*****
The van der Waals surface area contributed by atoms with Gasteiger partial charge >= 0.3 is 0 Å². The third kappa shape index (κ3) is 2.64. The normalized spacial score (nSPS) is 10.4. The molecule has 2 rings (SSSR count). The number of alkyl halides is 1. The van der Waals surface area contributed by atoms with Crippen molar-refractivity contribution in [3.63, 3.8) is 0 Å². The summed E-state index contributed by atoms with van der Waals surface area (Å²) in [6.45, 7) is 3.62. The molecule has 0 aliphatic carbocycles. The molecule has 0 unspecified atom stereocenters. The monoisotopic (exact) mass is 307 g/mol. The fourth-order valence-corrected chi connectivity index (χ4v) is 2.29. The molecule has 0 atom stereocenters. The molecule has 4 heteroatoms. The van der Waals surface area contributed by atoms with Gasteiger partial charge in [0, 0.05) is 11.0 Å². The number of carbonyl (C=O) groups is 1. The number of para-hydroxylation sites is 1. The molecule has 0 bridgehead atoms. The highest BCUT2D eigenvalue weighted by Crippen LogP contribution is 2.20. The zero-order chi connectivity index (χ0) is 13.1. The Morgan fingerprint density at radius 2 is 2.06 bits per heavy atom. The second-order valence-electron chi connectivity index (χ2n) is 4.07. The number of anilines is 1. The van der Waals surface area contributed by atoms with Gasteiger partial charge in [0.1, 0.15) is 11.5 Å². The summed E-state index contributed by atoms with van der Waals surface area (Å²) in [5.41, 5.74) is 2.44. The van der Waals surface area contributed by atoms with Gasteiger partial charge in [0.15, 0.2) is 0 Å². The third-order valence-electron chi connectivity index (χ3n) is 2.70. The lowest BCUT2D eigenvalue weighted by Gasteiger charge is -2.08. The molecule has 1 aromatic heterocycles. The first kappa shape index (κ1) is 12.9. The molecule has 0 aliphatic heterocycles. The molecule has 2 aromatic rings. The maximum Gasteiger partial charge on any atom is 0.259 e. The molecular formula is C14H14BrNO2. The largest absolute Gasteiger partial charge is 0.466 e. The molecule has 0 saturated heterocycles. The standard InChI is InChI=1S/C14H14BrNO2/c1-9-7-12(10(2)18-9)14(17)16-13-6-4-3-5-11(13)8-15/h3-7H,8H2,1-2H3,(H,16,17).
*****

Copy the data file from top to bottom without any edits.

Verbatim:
The van der Waals surface area contributed by atoms with Gasteiger partial charge >= 0.3 is 0 Å². The third kappa shape index (κ3) is 2.64. The normalized spacial score (nSPS) is 10.4. The molecule has 2 rings (SSSR count). The number of alkyl halides is 1. The van der Waals surface area contributed by atoms with Crippen molar-refractivity contribution in [3.63, 3.8) is 0 Å². The summed E-state index contributed by atoms with van der Waals surface area (Å²) in [6.45, 7) is 3.62. The molecule has 0 aliphatic carbocycles. The molecule has 0 unspecified atom stereocenters. The monoisotopic (exact) mass is 307 g/mol. The fourth-order valence-corrected chi connectivity index (χ4v) is 2.29. The molecule has 0 atom stereocenters. The molecule has 4 heteroatoms. The van der Waals surface area contributed by atoms with Gasteiger partial charge in [0, 0.05) is 11.0 Å². The number of carbonyl (C=O) groups is 1. The number of para-hydroxylation sites is 1. The molecule has 0 bridgehead atoms. The highest BCUT2D eigenvalue weighted by Crippen LogP contribution is 2.20. The zero-order chi connectivity index (χ0) is 13.1. The Morgan fingerprint density at radius 2 is 2.06 bits per heavy atom. The second-order valence-electron chi connectivity index (χ2n) is 4.07. The number of anilines is 1. The van der Waals surface area contributed by atoms with Gasteiger partial charge in [0.1, 0.15) is 11.5 Å². The summed E-state index contributed by atoms with van der Waals surface area (Å²) in [5.41, 5.74) is 2.44. The van der Waals surface area contributed by atoms with Gasteiger partial charge in [0.15, 0.2) is 0 Å². The third-order valence-electron chi connectivity index (χ3n) is 2.70. The lowest BCUT2D eigenvalue weighted by Gasteiger charge is -2.08. The molecule has 1 aromatic heterocycles. The first kappa shape index (κ1) is 12.9. The molecule has 0 aliphatic heterocycles. The molecule has 2 aromatic rings. The maximum Gasteiger partial charge on any atom is 0.259 e. The molecular formula is C14H14BrNO2. The largest absolute Gasteiger partial charge is 0.466 e. The molecule has 0 saturated heterocycles. The standard InChI is InChI=1S/C14H14BrNO2/c1-9-7-12(10(2)18-9)14(17)16-13-6-4-3-5-11(13)8-15/h3-7H,8H2,1-2H3,(H,16,17).